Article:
Browse crosses

LocationSet in a line of North-South Boundary Stones running along the top of Piles Hill, about 250 yards South of the summit.

O/S Grid Ref:  SX/65515/60477       Longitude/Latitude (Degrees+/-):  -3.89478/50.42870  

Map location:  Click here to view map.

Purpose:  Boundary marker for the parishes of Harford and Ugborough.

Size:  7 inches high, 5 inches across the arms and incised onto a 4 foot (1.22 metres) high granite boulder, which is approx 1 foot (0.30 metres) wide at the top and 2 foot (0.61 metres) across the bottom.

Information:  The boulder now standing in this spot was never a cross in the accepted sense, but is a boundary stone with an incised cross on its western face.  It stands in line with a number of other boundary stones which mark the boundary between the parishes of Ugborough and Harford.

It is thought that the original Hobajohn's Cross stood in a line of boundary stones, marking the boundary of the parishes of Ugborough with South Brent, a short way to the north of Three Barrows.  However, when Sir William Petre acquired the Manor of Brent he arranged for four crosses to be erected to mark the boundary of his recently acquired lands.  It seems that Hobajohn's Cross was removed from its position in the line of boundary stones and set up on the centre cairn of Three Barrows as one of the four markers.  The other three crosses were sited at Lower Huntingdon Corner, Western Whittaburrow and Buckland Ford, although the latter is now also missing.  At some later time the cross was removed from its position on the central cairn and broken up.  The head and one arm of this cross is now reported to be lying amongst the clitter around Three Barrows.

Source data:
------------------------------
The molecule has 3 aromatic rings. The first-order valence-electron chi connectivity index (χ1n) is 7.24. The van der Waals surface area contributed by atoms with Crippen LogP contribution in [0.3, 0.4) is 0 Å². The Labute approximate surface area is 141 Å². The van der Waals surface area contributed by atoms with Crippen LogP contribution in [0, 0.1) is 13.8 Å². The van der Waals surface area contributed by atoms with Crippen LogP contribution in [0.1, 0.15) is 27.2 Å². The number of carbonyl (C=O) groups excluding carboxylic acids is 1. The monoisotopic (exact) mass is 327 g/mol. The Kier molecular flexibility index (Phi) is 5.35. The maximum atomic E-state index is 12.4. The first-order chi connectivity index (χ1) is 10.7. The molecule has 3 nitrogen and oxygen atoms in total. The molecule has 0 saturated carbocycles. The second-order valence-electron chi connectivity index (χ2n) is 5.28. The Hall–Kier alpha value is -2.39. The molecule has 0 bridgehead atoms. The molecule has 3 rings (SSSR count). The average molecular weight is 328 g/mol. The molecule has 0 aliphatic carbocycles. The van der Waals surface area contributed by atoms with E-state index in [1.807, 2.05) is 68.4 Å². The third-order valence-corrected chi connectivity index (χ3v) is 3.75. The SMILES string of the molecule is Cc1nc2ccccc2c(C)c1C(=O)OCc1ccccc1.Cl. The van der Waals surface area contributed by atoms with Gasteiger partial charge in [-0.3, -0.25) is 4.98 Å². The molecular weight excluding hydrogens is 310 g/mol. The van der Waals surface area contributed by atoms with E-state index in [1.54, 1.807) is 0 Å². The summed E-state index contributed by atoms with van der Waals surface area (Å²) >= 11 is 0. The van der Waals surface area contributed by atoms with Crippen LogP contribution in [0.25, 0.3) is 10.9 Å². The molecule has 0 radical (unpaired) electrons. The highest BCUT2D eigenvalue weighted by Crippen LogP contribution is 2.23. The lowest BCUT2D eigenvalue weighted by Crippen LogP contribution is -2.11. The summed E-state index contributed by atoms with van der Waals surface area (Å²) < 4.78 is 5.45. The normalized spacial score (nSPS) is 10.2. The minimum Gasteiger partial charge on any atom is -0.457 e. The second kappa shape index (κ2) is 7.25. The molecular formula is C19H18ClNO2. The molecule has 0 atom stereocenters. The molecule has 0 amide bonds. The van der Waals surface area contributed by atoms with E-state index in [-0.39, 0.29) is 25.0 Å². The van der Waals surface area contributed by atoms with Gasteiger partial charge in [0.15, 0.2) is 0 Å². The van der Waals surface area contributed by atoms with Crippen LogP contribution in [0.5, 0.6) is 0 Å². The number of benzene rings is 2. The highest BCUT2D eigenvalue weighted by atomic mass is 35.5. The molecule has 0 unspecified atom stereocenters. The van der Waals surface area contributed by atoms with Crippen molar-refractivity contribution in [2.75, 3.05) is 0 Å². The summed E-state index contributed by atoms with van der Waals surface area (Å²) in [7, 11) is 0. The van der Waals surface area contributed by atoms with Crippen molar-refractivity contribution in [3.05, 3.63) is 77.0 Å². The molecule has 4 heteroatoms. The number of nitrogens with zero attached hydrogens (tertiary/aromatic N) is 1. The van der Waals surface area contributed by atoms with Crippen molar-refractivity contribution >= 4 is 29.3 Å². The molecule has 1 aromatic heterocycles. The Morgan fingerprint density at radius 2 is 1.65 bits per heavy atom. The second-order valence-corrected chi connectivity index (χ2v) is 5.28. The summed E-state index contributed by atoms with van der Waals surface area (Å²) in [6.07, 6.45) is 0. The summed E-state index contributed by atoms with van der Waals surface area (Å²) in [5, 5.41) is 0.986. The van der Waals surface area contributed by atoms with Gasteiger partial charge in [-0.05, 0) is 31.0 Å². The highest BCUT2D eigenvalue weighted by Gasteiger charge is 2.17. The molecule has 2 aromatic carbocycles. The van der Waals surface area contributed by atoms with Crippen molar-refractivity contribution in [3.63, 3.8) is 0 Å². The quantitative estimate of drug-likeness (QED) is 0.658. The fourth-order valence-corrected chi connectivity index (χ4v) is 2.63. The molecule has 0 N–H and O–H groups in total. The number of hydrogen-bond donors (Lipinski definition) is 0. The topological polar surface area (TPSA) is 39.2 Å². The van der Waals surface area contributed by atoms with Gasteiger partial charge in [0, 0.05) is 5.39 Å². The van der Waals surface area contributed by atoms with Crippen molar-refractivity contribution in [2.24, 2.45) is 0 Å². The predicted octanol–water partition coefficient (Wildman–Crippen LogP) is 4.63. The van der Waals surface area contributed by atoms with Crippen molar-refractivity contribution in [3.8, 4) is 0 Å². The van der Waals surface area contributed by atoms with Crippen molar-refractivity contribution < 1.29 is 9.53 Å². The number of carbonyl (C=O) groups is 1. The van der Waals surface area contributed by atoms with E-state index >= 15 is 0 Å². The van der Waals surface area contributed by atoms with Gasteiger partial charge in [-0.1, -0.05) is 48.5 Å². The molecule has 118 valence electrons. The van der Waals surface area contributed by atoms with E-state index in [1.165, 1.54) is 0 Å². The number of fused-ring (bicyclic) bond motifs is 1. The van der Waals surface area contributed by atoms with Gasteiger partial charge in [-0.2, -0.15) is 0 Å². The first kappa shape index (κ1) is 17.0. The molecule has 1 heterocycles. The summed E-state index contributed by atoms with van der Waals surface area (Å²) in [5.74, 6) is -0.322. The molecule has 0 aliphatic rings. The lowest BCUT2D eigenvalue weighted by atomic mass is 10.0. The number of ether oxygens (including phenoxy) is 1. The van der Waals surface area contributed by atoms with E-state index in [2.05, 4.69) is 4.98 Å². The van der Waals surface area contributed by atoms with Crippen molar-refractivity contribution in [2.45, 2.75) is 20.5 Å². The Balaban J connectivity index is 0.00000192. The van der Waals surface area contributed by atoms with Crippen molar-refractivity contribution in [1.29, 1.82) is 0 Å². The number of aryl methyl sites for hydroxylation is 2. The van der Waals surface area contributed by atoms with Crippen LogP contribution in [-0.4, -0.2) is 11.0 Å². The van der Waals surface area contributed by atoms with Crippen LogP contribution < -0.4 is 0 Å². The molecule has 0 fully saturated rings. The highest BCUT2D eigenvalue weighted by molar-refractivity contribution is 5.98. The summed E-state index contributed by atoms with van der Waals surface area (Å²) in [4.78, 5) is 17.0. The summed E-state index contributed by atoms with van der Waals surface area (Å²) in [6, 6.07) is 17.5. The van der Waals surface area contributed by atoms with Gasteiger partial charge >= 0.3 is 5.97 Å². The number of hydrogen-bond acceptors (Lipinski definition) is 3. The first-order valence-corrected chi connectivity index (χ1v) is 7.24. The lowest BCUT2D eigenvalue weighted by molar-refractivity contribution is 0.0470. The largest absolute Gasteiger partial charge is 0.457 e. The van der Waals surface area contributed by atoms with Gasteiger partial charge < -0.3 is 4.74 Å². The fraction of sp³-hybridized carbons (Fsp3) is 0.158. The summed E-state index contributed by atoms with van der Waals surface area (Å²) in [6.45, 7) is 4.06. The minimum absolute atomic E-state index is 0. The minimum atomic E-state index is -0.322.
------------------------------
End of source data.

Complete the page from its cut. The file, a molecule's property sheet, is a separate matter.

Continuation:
There seems to be some confusion about the link between the current Hobajohn's Cross and the original one.  However, it is clear that they are two separate crosses, with different stone being used for each one.  It may be that people mistakenly thought that the modern cross is positioned in the same spot and is a replacement for the original but, nevertheless, I like the idea of this stone keeping the name of 'Hobajohn's Cross' in current use.